Coach Holgorsen didn’t have a lot to say, but what he did was profound. This will be the Mountaineers sixth season in the Big 12 and for the first time they truly feel like a full-fledged member of the conference. “All the programs, not just football, but all the programs have stepped up and been incredibly competitive in a very competitive league. It’s a tough league to win in, and I think there’s a lot of excitement right now with the Big 12.”
What stood out the most from Dana was the new approach they are taking in recruiting, that new approach being less. They will obviously continue to recruit players, but they aren’t going to rely on it as they’re means of building a top end team. West Virginia over the four-five seasons has found success in focusing on transfer students. “They’ve just worked out for us. I used to get nervous on Signing Day when we missed out on a couple of high school kids. Now I don’t really — it doesn’t bother me. Not that I don’t care, it just doesn’t bother me because we can find guys later on. We took three or four transfers here in the last couple of months that I think are going to end up making our program better.”
This is a perfect example of a coach willing to adapt to the landscape and find success in a game where the odds are stacked against him. This is Dana Holgorsen’s Moneyball, and I’m so glad West Virginia stuck with him.
While Coach Rhule definitely spoke on the status of the team and football issues concerning The Bears, he mostly spent time fielding questions about the situation he walked into; and credit where credit is due, he took the issue head on even bringing it up in his opening statement to set the record straight. He could have dodged questions, given vague answers, or even just say no comment, but he didn’t. At no point did he shy away from any questions that came his way. In his own words “that which we don’t acknowledge, we’re doomed to repeat” and he’s very aware that “this is not just a Baylor and this isn’t a college football issue, it’s an every one — it’s a higher education issue” and he is adamant about being apart of the solution.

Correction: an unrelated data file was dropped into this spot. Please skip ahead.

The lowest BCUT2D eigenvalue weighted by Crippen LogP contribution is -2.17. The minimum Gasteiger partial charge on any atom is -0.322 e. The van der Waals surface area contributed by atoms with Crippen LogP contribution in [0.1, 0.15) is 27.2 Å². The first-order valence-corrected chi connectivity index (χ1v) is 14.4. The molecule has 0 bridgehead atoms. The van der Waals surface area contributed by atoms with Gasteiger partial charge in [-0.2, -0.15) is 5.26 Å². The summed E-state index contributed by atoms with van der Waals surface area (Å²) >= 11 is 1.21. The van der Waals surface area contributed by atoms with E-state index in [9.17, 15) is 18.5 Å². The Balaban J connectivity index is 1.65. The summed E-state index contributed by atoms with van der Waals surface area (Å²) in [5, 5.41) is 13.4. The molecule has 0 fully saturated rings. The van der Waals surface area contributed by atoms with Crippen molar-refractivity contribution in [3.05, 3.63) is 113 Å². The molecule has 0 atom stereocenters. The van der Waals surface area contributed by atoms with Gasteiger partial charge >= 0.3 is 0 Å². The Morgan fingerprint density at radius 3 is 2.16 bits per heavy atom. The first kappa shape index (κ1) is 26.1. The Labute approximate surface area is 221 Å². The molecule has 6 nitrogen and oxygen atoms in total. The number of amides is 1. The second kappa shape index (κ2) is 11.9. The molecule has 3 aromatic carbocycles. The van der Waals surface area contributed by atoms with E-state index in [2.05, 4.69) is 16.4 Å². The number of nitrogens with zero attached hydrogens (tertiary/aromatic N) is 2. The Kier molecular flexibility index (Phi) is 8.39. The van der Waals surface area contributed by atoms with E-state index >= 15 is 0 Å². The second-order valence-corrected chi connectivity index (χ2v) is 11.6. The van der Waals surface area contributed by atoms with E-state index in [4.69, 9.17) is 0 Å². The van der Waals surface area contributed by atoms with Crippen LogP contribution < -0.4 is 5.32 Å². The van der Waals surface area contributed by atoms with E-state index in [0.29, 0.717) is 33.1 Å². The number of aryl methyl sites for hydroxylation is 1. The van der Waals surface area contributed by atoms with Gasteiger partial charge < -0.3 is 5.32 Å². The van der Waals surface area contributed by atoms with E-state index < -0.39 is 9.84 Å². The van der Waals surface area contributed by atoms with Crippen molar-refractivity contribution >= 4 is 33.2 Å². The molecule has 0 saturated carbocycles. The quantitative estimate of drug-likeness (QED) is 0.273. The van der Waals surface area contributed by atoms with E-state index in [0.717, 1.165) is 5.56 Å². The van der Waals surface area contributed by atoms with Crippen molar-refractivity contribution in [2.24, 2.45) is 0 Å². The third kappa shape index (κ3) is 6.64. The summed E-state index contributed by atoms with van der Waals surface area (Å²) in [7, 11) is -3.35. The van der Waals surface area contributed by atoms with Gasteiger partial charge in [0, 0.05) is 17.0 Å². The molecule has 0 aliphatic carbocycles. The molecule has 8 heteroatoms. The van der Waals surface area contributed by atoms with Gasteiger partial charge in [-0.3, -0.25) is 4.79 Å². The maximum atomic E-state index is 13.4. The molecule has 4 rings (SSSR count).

Ultimately he said all the right things and he talks a great game, someone even referred to his mic-presence/interview skills as a “charm offensive” but when it comes to walking the talk, only time will tell.
There were two important takeaways from Bill Snyder yesterday, One, his recovery is ongoing after his cancer diagnoses over the summer. He says he feels fine and that he’s doing fine, and for a 77-year-old coach of a major football program who was recently diagnosed with cancer, I’d say he looks pretty damn good.